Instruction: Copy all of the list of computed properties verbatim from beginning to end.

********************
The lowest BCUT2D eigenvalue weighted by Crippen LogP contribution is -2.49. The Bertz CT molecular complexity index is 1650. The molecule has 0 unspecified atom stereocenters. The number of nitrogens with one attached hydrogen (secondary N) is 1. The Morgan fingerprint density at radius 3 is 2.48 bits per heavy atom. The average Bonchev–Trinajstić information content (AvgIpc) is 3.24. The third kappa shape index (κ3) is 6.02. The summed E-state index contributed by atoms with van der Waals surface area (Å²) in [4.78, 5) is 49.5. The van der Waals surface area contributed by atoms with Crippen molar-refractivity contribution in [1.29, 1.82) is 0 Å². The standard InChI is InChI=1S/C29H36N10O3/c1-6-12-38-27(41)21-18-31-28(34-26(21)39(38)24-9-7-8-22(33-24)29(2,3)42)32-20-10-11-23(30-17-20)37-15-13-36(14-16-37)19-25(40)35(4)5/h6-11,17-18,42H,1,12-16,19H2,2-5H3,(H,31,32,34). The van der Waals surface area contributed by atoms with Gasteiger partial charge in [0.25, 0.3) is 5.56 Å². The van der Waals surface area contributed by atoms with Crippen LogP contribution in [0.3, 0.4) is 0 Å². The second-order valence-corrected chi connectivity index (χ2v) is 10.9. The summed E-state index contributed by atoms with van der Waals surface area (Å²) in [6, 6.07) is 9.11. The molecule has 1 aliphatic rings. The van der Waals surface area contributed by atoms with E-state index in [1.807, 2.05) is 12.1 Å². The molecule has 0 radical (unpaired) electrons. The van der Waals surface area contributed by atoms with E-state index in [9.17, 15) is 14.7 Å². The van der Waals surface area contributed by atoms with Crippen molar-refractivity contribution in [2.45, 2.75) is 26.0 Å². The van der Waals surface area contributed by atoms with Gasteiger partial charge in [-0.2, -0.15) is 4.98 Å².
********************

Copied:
The lowest BCUT2D eigenvalue weighted by Crippen LogP contribution is -2.49. The Bertz CT molecular complexity index is 1650. The molecule has 0 unspecified atom stereocenters. The number of nitrogens with one attached hydrogen (secondary N) is 1. The Morgan fingerprint density at radius 3 is 2.48 bits per heavy atom. The average Bonchev–Trinajstić information content (AvgIpc) is 3.24. The third kappa shape index (κ3) is 6.02. The summed E-state index contributed by atoms with van der Waals surface area (Å²) in [4.78, 5) is 49.5. The van der Waals surface area contributed by atoms with Crippen molar-refractivity contribution in [1.29, 1.82) is 0 Å². The standard InChI is InChI=1S/C29H36N10O3/c1-6-12-38-27(41)21-18-31-28(34-26(21)39(38)24-9-7-8-22(33-24)29(2,3)42)32-20-10-11-23(30-17-20)37-15-13-36(14-16-37)19-25(40)35(4)5/h6-11,17-18,42H,1,12-16,19H2,2-5H3,(H,31,32,34). The van der Waals surface area contributed by atoms with Gasteiger partial charge in [0.25, 0.3) is 5.56 Å². The van der Waals surface area contributed by atoms with Crippen LogP contribution in [0.3, 0.4) is 0 Å². The second-order valence-corrected chi connectivity index (χ2v) is 10.9. The summed E-state index contributed by atoms with van der Waals surface area (Å²) in [6, 6.07) is 9.11. The molecule has 1 aliphatic rings. The van der Waals surface area contributed by atoms with E-state index in [1.807, 2.05) is 12.1 Å². The molecule has 0 radical (unpaired) electrons. The van der Waals surface area contributed by atoms with E-state index in [9.17, 15) is 14.7 Å². The van der Waals surface area contributed by atoms with Crippen molar-refractivity contribution in [2.45, 2.75) is 26.0 Å². The van der Waals surface area contributed by atoms with Gasteiger partial charge in [-0.2, -0.15) is 4.98 Å².